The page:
Nearly two years after the Maryland Commission on Human Relations first criticized the school system for taking a "head in the sand" approach to race-related incidents, it expects to file a final report on the way Howard County schools handle such incidents next month.
The final report had been expected several months ago, but staff shortages, investigations elsewhere and the feeling that county schools were making significant changes led to the delay in issuing a final report, said Henry Ford, the commission's deputy director.
But the commission's slow pace has drawn accusations that the state has dragged its feet to give the school system time to make changes and avoid criticism.
"It would be great if all of us had the luxury of, when being dTC investigated or studied, being given three years of grace period to undo our dubious deeds," said Roger Jones, the Howard County Human Rights Commission member who first asked the state commission to investigate.
Although he said there were indications that the school system has made progress in dealing with racial incidents, Mr. Jones added that "a reasonable person would have no problem . . . suspecting the Howard County school system is receiving preferential treatment relative to this report."
Mr. Ford rejects those suggestions, however.
"The final report will not substantially differ from the first report," he said. "The only thing that will make [the school system] look good is an epilogue. That's only fair. It would be misleading to issue a final report and to say they've done nothing."
In defending the delay in issuing the final report, Mr. Ford said that the commission last year cut 60 percent of its 100-member staff because of state budget problems, a move that devastated the pace of the commission's work.
"We had to make some tough decisions on what was important," he said.
Mr. Ford also said that the school system has made a number of changes in response to the initial draft report, saying that his staff has had regular contact with Superintendent Michael E. Hickey and Human Relations Coordinator Jacqueline Brown.
Dr. Hickey could not be reached for comment yesterday despite several attempts to reach him by telephone.
The state commission's initial 68-page report, issued in August 1992, criticized the school system for ignoring racial incidents, saying that teachers and principals failed to report dozens of racial incidents because they were uncomfortable dealing with them.
In many cases, the report stated, school officials and teachers assumed that students didn't understand their actions and that they were repeating things they learned at home.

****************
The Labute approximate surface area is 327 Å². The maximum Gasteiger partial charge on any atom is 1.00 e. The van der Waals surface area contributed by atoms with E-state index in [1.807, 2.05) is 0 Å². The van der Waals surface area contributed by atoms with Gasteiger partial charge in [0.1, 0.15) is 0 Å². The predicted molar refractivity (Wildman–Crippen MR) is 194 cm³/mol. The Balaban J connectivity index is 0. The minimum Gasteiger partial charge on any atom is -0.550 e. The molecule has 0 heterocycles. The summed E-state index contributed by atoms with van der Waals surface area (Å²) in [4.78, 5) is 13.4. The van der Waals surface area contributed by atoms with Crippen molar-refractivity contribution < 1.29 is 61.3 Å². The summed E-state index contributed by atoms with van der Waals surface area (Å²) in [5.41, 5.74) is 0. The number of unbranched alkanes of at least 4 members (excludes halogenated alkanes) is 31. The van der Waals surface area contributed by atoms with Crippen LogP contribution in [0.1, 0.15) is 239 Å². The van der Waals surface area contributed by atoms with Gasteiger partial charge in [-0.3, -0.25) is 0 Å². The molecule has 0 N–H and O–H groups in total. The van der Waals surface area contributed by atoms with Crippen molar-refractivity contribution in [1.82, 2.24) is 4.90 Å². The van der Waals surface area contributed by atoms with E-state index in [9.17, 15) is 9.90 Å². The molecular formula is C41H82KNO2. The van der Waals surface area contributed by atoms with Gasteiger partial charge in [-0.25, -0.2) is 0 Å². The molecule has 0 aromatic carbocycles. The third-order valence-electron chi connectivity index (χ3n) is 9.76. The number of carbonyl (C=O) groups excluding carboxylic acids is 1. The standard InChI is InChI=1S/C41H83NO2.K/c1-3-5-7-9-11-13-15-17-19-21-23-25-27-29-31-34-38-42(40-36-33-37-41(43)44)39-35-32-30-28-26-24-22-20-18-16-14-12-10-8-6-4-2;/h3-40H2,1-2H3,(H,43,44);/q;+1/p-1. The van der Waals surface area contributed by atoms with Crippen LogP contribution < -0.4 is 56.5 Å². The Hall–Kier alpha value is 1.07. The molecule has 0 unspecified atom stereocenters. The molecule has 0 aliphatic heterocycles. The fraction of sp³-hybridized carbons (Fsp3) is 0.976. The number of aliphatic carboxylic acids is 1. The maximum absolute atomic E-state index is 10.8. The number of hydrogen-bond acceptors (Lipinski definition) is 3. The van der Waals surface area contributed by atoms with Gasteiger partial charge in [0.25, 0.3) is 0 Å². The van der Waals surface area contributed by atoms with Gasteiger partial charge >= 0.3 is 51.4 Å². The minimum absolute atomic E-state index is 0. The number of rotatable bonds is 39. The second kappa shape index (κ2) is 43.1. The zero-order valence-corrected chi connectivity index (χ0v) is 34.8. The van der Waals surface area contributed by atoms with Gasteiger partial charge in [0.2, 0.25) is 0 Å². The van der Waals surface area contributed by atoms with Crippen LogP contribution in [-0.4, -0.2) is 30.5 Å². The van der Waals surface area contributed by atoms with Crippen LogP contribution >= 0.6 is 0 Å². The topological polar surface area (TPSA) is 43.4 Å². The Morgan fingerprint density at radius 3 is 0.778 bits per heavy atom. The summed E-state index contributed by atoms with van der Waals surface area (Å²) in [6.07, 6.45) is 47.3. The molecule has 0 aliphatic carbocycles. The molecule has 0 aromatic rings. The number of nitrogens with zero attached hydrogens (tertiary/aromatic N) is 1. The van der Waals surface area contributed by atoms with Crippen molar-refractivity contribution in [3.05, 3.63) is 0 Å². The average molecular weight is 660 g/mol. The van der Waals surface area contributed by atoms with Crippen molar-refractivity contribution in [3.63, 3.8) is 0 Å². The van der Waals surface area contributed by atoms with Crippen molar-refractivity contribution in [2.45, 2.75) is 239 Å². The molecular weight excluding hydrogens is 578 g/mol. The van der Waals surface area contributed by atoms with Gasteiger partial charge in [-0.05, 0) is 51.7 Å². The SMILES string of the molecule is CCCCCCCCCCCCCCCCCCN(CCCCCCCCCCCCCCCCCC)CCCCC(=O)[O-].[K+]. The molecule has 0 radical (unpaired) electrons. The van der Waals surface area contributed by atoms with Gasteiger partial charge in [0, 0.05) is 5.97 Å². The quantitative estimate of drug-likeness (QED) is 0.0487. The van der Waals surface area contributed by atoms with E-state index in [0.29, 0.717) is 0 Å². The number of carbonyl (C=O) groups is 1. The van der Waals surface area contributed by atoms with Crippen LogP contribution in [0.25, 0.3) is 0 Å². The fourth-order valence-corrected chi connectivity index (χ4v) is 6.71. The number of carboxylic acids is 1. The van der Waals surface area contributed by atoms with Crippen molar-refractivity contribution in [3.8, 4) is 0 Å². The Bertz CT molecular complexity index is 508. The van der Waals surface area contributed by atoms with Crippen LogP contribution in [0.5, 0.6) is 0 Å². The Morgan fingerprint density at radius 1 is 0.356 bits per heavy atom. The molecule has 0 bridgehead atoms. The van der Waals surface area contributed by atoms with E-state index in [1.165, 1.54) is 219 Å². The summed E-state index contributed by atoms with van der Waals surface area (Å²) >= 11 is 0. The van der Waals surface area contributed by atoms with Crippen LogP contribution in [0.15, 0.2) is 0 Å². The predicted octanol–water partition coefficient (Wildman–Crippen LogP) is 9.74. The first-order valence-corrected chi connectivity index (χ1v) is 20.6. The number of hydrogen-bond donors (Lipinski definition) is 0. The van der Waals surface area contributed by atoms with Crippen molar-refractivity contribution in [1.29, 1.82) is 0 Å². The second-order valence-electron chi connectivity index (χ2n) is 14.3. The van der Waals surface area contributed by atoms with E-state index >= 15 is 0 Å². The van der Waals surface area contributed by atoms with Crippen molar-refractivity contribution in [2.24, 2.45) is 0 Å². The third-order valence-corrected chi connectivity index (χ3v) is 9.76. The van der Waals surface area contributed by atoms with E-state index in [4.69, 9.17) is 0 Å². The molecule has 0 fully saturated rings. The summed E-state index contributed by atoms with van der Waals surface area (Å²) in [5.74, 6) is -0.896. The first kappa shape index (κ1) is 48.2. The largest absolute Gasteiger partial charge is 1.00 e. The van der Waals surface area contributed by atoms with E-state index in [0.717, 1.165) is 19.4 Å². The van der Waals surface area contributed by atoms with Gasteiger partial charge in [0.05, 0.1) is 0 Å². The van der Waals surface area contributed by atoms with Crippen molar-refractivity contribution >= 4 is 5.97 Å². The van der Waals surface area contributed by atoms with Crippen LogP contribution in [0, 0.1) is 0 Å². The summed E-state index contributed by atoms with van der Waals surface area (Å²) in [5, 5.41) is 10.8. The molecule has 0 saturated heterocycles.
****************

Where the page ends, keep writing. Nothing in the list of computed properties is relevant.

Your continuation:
The report also found that few teachers took advantage of the school system's multicultural awareness courses before they became mandatory last year. As a result, many white teachers felt uncomfortable teaching and discussing racial diversity, it stated.
The commission also criticized the school system's promotion and transfer of black administrators to schools with a large proportion of minority students.
That practice effectively limited the job opportunities for those administrators to schools in Columbia and Ellicott City, the report said, resulting in segregation and race-related incidents in the western and southern parts of the county.
The draft report came after a four-month study requested by the Howard County Human Rights Commission, prompted by complaints from two black parents in 1992.
One parent had complained that white classmates of her 12-year-old daughter sprayed the girl with disinfectant on a school bus, while another parent said that her second-grader was punched by white classmates and was the target of a racial epithet.
Since the state commission is sued its draft, school officials have moved to address the problems.
Dr. Brown, the human relations coordinator, was hired two years ago. She developed multicultural awareness programs for students, teachers and staff members and established human relations committees at each school.
Mr. Ford noted that Dr. Brown developed a new reporting system that made it a requirement for principals and other school employees to report human relations violations.